At IMB, scientists are examining how genes control the development of an organism, what mechanisms are used to control DNA, and how DNA damage in individual cells is repaired. "We can isolate individual cells such as adult stem cells in our cytometer," tells Korn, giving an example of a technology platform. He presents an inconspicuous-looking box about a meter long, the capabilities of which are astonishing. "It can be used to analyze almost 100,000 cells a second and color them with up to 16 different dyes." The machine stands in a small, windowless measuring room. This is attached to a bright laboratory, which is followed by desks with a view outside through the floor-to-ceiling windows. All lab areas in the institute are structured using this three-room pattern. "Our employees really like it."

The institute with open doors

Onward to the microscopes. All the doors on the way there are open, in keeping with the IMB’s philosophy. "Communication and interaction between our teams is essential," emphasizes Korn, showing a macro-confocal microscope. On the one hand, it allows an object, such as a larva, to be viewed in its entirety. "From there you can also zoom down to the cell level without having to change the object you are looking at. In all of Germany there is one, maybe two, other examples of such microscopes."

One door is closed, however. Behind it is Professor Christoph Cremer's team who are carrying out research using very high-resolution microscopes. The optics specialist’s creations have reached resolutions of 10 to 20 nanometers. Standard devices, in contrast, can only manage 200 nanometers. The path to Cremer is closed off because he is known to use lasers once in a while during the course of his high-tech tinkering.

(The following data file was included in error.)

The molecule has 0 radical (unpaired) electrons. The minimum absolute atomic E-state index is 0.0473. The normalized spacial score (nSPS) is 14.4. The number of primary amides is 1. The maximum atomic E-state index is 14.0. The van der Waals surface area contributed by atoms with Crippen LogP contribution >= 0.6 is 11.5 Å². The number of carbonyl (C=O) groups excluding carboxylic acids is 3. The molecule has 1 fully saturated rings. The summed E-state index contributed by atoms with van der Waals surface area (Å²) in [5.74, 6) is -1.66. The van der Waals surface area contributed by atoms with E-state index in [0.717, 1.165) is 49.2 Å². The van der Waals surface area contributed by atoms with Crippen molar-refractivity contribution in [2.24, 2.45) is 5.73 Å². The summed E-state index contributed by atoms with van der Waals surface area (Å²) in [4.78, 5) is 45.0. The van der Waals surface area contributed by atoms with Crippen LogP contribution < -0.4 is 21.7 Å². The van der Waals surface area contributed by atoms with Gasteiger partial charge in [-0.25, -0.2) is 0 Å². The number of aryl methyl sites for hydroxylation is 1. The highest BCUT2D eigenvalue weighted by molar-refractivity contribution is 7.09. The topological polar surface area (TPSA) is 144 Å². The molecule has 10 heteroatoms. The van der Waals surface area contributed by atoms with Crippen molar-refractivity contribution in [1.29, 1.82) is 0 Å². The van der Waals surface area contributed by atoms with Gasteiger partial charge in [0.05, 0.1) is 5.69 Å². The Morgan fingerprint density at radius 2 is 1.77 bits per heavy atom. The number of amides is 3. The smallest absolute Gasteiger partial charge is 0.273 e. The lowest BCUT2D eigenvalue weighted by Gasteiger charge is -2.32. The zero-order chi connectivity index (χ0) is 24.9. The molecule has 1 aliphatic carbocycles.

Trees have their price

Around the corner the offices start. "They are all the same size and well designed," Korn says concisely. He walks into a meeting room with a view of the atrium and the trees. "The trees are automatically supplied with water and nutrients. This costs almost as much as a doctoral student's studies." The trees definitely are the jewel in the crown for the LBB planners. However, as an IMB man, Korn would probably prefer the doctoral student.

The hall lined with offices to the right and left suddenly ends in a wooden partition, which blocks off the second stage of construction of the building. The building hull is complete but a lot still needs to be put inside. Korn then leads the way into the basement. As on the roof, facilities equipment dominates. Here gases for the labs are generated and the freezers have cells cooled to temperatures of up to minus 150 degrees Celsius. "Right now though, we can only use about half of them. The ventilation is not adequate yet." So there is still some work to be done.

More than 400 rooms covering 6,000 square meters

Bernhard Korn could show us more. Like the large lecture hall or the numerous other core facilities with their high-tech equipment. But with approximately 400 rooms covering 6,000 square meters, there is simply too much for one tour.

The tour ends at the reception area. "We can easily accommodate up to 250 employees. Right now there are about 90," says Korn before he rushes off to his next appointment. He still has a lot of work to do in this building stuffed with high-tech equipment – and the occasional glitch that is still to be worked on.